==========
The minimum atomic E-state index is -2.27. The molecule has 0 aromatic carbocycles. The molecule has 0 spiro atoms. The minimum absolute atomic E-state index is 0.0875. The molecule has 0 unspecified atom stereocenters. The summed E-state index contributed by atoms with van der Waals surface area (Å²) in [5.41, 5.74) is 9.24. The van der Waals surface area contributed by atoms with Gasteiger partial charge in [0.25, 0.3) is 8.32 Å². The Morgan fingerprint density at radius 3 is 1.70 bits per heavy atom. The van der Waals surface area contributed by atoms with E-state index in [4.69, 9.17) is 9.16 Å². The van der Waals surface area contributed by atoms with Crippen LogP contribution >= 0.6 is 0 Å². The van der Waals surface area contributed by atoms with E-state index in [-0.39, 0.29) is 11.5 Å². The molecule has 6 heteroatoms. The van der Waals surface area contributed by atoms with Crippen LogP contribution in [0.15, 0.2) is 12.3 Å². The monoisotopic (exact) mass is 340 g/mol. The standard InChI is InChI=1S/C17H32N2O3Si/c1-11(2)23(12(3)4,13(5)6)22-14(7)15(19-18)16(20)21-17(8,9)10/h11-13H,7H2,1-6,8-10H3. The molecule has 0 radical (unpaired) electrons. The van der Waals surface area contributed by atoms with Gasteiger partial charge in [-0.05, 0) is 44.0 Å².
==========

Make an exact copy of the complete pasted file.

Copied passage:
The minimum atomic E-state index is -2.27. The molecule has 0 aromatic carbocycles. The molecule has 0 spiro atoms. The minimum absolute atomic E-state index is 0.0875. The molecule has 0 unspecified atom stereocenters. The summed E-state index contributed by atoms with van der Waals surface area (Å²) in [5.41, 5.74) is 9.24. The van der Waals surface area contributed by atoms with Gasteiger partial charge in [0.25, 0.3) is 8.32 Å². The Morgan fingerprint density at radius 3 is 1.70 bits per heavy atom. The van der Waals surface area contributed by atoms with E-state index in [4.69, 9.17) is 9.16 Å². The van der Waals surface area contributed by atoms with Crippen LogP contribution >= 0.6 is 0 Å². The van der Waals surface area contributed by atoms with E-state index in [-0.39, 0.29) is 11.5 Å². The molecule has 6 heteroatoms. The van der Waals surface area contributed by atoms with Crippen LogP contribution in [0.15, 0.2) is 12.3 Å². The monoisotopic (exact) mass is 340 g/mol. The standard InChI is InChI=1S/C17H32N2O3Si/c1-11(2)23(12(3)4,13(5)6)22-14(7)15(19-18)16(20)21-17(8,9)10/h11-13H,7H2,1-6,8-10H3. The molecule has 0 radical (unpaired) electrons. The van der Waals surface area contributed by atoms with Gasteiger partial charge in [-0.05, 0) is 44.0 Å².